And we\’re not being told the half of it.
Hundreds of homeless people with mental illness, addiction and debt problems are being left to cope without vital support services after a leading charity was forced into insolvency by its pensions liabilities.
We get told about all those being left without services: a tragic tale indeed. What we don\’t really get told is what actually happened about the pensions.
Experts said charities at high risk of going bust included those dependent on public funding, or which have inherited expensive pensions liabilities after taking over the running of public sector services, including social care, leisure centre facilities, housing and academy schools.
Does anyone know what this really means?
But after a write-down in the value of its assets, it found itself with a £17m pension liability. It presented a solution to the Pensions Trust, which operated its pension scheme, that it said would have allowed it to meet its obligations while continuing as a going concern, but this was rejected, pushing it into administration.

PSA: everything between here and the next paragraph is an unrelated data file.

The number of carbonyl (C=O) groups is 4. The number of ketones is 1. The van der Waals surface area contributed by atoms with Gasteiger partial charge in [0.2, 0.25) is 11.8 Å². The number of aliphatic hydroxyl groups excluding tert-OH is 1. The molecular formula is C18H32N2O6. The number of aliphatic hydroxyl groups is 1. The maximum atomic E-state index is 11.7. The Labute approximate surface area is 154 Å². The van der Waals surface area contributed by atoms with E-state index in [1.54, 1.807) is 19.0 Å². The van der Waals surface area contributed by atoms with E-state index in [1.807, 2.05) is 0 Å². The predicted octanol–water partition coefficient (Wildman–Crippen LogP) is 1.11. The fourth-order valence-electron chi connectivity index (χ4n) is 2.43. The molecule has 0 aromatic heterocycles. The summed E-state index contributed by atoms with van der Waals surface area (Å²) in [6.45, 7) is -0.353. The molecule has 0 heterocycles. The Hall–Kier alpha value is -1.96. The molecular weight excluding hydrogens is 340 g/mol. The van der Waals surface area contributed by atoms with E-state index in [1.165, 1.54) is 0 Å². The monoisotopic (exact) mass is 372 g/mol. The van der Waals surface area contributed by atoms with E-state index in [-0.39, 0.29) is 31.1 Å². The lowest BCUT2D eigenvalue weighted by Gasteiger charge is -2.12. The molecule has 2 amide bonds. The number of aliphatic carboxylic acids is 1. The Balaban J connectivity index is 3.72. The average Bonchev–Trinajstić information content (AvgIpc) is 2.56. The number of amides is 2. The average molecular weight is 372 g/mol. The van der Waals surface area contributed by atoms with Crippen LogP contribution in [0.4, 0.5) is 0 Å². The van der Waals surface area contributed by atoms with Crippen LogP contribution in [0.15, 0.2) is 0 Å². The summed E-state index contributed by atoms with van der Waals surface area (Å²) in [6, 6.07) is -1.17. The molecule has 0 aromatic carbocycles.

There\’s a much bigger financial story behind this I\’m sure. Why is it that a charity is facing such huge pensions liabilities?
A number of possibilities occur off the top of my head.
1) They were promising themselves too high a pension all along.
2) By taking on staff \”outsourced\” from the public sector they had to take on public sector pension liabilities.
3) Brown\’s rules in how pensions must be accounted for have made previously viable promises unviable.
I have a feeling, reading between the lines, that it was 2. But that in itself is an interesting story: for it rather calls into question those public sector pensions themselves, doesn\’t it?
So, anyone know more detail?